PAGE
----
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Why Critics Have a Longer Life on the Internet

We have all seen it in some social network. Someone posts a positive comment and gets a few messages and some answers in terms of engagement. Maybe some I like or some other button that allows to respond quickly.

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We have all seen it in some social network. Someone posts a positive comment and gets a few messages and some answers in terms of engagement. Maybe some I like or some other button that allows to respond quickly.

Someone publishes, however, a criticism, a negative comment or an accusation about a situation and the answers grow and grow. Suddenly, there is a long list of opinions and comments, a high number of quick engagement responses and possibly conversations that are generated over the original conversation. The message has been viralized and its effects have been much longer and much longer lasting.

Why does this happen? What is it that makes the negative and critical messages have a more enthusiastic response and also that their ‘useful’ life, so to speak, is much longer? In a way, and as any responsible for social networks and media could tell, negative and critical content tend to have a more polarized response and are therefore almost a kind of safe click.

Even those who do not have a clear opinion on a topic want to know why someone has such a negative view of what it is. You could say that people love gossip and love criticizing things, something that is transferred from offline to online.

But this is not the only pattern of behavior seen in online reviews. Things not only achieve an enthusiastic reaction but also, in a way, seem to have a longer life. The pull of criticism and its responses seems to last longer. And that is the question on which it seems more complicated to find an explanation.

What the experts have discovered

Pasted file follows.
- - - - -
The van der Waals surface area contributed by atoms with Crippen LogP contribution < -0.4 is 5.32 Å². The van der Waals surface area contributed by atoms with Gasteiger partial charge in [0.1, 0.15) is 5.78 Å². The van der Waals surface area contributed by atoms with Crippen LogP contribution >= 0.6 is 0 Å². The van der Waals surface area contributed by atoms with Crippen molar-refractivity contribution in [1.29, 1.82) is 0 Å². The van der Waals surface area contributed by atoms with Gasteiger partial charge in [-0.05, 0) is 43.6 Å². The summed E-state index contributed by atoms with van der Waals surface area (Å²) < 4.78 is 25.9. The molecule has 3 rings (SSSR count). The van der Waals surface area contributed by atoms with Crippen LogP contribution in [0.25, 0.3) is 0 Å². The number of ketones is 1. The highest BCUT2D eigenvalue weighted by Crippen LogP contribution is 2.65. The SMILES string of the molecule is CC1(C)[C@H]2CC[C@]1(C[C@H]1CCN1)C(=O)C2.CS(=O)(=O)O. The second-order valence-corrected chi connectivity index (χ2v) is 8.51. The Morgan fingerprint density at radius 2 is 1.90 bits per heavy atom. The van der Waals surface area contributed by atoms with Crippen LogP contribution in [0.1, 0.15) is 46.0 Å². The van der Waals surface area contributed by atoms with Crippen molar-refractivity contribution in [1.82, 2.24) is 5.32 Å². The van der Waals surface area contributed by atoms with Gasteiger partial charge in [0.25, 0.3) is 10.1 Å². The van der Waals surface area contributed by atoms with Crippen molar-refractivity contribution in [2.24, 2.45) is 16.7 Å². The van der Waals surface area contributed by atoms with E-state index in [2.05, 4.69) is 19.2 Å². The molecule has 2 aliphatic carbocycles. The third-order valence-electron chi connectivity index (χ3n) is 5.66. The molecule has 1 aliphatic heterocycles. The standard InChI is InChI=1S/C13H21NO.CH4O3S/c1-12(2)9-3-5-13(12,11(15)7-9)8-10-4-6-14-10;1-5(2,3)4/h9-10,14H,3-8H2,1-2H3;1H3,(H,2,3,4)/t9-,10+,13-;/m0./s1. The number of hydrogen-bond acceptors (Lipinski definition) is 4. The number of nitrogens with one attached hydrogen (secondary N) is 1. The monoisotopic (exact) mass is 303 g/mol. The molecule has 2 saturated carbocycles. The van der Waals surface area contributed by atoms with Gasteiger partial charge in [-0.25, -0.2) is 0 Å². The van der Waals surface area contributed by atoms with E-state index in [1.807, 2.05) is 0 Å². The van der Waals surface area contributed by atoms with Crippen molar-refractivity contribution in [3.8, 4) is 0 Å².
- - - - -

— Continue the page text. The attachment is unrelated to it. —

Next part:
A study has analyzed the effect of negative comments and their survival. “It’s not just that the negative conversations have a long life,” explains one of the co-authors of the study, “but it has a longer effect on the original speaker.” That is, the negative comments not only generate ‘bad roll’ but also makes the person who has issued the comment is affected by it more time.

The effects could be seen in the comments that are published on Facebook and Twitter. Positive and ‘good’ contents manage to resonate for a few seconds, while negative comments do so for minutes. That is the time that its effects persist in the conversations that follow it.

But, even, the life and effects of those comments can be much more lasting than a few simple minutes. As they demonstrated by analyzing the conversations that millions of children have all over the world in a social online game, positive messages have an effect on who sends them in a few minutes. The effects start two seconds after launching the message and continue for one minute.

If the message is negative, the conversation focuses on it for an average of eight minutes. And not only that: negative comments often create what analysts call feedback loop, in which a negative comment generates a flow of negative comments that feed back and perpetuate themselves.

In adults, its worse

The conclusions of this study not only launch an alert about what happens when children talk on social networks and launch negative comments, but it is also a warning to surfers for older surfers.

Adults tend to have much more intense and complex reactions in terms of online responses and comments, especially if they touch on topics that are emotional for them or that touch their political opinions. Therefore, the patterns that the researchers detected about the effects of negative comments and their survival can be much stronger and can have a much higher impact.

Why Critics Have a Longer Life on the Internet
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